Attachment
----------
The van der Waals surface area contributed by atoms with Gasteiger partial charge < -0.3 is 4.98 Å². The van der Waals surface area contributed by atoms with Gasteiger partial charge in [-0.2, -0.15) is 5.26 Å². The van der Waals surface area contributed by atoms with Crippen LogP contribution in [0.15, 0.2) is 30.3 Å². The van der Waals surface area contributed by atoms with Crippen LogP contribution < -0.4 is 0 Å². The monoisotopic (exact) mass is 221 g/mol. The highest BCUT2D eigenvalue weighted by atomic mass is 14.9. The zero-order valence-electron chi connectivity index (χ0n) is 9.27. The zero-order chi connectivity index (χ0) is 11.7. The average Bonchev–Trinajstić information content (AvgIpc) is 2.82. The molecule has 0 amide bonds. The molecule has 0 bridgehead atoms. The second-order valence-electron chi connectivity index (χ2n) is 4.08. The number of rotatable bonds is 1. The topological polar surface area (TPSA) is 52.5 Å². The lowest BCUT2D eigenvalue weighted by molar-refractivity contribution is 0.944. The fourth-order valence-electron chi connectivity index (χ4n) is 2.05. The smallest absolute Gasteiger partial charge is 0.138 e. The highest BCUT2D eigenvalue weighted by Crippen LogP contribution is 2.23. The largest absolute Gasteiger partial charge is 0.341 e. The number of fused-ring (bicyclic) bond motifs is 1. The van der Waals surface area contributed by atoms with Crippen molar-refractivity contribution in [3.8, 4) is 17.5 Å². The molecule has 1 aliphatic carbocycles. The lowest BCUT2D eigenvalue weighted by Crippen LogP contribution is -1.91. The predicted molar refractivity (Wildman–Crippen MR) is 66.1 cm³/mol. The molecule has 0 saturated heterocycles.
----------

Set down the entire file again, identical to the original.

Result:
The van der Waals surface area contributed by atoms with Gasteiger partial charge < -0.3 is 4.98 Å². The van der Waals surface area contributed by atoms with Gasteiger partial charge in [-0.2, -0.15) is 5.26 Å². The van der Waals surface area contributed by atoms with Crippen LogP contribution in [0.15, 0.2) is 30.3 Å². The van der Waals surface area contributed by atoms with Crippen LogP contribution < -0.4 is 0 Å². The monoisotopic (exact) mass is 221 g/mol. The highest BCUT2D eigenvalue weighted by atomic mass is 14.9. The zero-order valence-electron chi connectivity index (χ0n) is 9.27. The zero-order chi connectivity index (χ0) is 11.7. The average Bonchev–Trinajstić information content (AvgIpc) is 2.82. The molecule has 0 amide bonds. The molecule has 0 bridgehead atoms. The second-order valence-electron chi connectivity index (χ2n) is 4.08. The number of rotatable bonds is 1. The topological polar surface area (TPSA) is 52.5 Å². The lowest BCUT2D eigenvalue weighted by molar-refractivity contribution is 0.944. The fourth-order valence-electron chi connectivity index (χ4n) is 2.05. The smallest absolute Gasteiger partial charge is 0.138 e. The highest BCUT2D eigenvalue weighted by Crippen LogP contribution is 2.23. The largest absolute Gasteiger partial charge is 0.341 e. The number of fused-ring (bicyclic) bond motifs is 1. The van der Waals surface area contributed by atoms with Crippen molar-refractivity contribution in [3.8, 4) is 17.5 Å². The molecule has 1 aliphatic carbocycles. The lowest BCUT2D eigenvalue weighted by Crippen LogP contribution is -1.91. The predicted molar refractivity (Wildman–Crippen MR) is 66.1 cm³/mol. The molecule has 0 saturated heterocycles.